It’s a spell-binding spot off the northern tip of Sardinia. The sea color is fluorescent blue, just like in the Maldives. Once a quarantine hospital where sick and mad people were shut, today it’s part of a protected marine park with limited tourist access. The only inhabitants are local albino wild donkeys who freely graze the land welcoming tourists and hundreds of unique animal species. Park guards constantly patrol the isle to make sure no whacky visitors spoil the pristine habitat. That’s why no cars are allowed–just bikes and organized Jeep tours. You get to sleep and eat in a former prison, which is the only hostel around. But don’t expect any luxury: the rooms are very spartan with bunk beds.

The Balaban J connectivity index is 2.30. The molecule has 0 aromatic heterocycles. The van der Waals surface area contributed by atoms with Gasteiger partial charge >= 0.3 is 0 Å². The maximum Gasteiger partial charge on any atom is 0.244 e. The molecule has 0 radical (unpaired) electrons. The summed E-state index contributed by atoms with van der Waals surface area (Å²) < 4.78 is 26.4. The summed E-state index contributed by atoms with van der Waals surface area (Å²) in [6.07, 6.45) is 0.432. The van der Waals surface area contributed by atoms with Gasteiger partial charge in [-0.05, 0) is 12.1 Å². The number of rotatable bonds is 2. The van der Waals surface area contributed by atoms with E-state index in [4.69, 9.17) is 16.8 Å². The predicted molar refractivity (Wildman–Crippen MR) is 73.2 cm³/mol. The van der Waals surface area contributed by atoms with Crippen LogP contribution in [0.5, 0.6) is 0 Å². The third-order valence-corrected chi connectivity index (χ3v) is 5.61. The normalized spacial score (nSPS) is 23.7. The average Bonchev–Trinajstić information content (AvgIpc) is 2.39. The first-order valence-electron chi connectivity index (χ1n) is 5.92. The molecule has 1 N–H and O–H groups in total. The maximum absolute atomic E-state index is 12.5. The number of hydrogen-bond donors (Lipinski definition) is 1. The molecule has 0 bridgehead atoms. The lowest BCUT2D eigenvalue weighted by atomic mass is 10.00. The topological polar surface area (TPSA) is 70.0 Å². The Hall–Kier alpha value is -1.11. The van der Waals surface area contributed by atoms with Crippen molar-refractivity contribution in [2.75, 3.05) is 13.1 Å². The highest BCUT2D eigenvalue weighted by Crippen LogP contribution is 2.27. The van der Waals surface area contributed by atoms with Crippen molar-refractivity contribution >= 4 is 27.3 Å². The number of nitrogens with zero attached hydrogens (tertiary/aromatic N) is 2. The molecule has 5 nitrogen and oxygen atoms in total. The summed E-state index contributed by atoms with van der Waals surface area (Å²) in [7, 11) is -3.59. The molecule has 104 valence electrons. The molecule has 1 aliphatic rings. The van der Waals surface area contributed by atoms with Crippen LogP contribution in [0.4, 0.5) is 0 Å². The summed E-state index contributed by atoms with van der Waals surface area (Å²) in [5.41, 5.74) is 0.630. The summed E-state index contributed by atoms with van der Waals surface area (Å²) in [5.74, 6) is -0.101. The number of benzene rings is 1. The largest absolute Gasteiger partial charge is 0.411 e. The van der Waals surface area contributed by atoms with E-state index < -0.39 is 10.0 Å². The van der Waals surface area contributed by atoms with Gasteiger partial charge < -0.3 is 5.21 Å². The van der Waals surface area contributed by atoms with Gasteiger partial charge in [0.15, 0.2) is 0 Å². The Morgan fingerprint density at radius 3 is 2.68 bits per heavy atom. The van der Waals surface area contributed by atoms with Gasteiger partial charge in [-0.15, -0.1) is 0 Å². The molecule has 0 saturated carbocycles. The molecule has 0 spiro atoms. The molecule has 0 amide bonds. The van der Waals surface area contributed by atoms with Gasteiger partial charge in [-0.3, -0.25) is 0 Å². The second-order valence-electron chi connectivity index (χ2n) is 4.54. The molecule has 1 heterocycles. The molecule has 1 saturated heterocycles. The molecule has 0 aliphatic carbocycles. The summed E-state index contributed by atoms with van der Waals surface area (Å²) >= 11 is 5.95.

ENIT

  • Pianosa

    The name nods to the flat shape of this former prison isle, resembling a butterfly. Only a few hundred visitors are allowed to visit each year, which makes it exclusive. Snorkeling and scuba diving are allowed just in certain areas. Beaches are covered in fossil and shell dust. At night baby barracudas perform moonlight dances as they swim around the harbor lined with abandoned buildings crumbling to the ground and a desolate fortress built by Napoleon. Dubbed the Devils Island, many convicts were once shipped here including noble Roman women. Guided mountain bike and horse-back tours will bring you uphill to admire old Christian catacombs. Pianosa is the only still functioning prison isle in Italy which is open to visitors. Ten residents live here, and they rub shoulders with inmates on supervised release who run the only hotel restaurant and bring guests on walks.

    Giulia Manca

  • Ventotene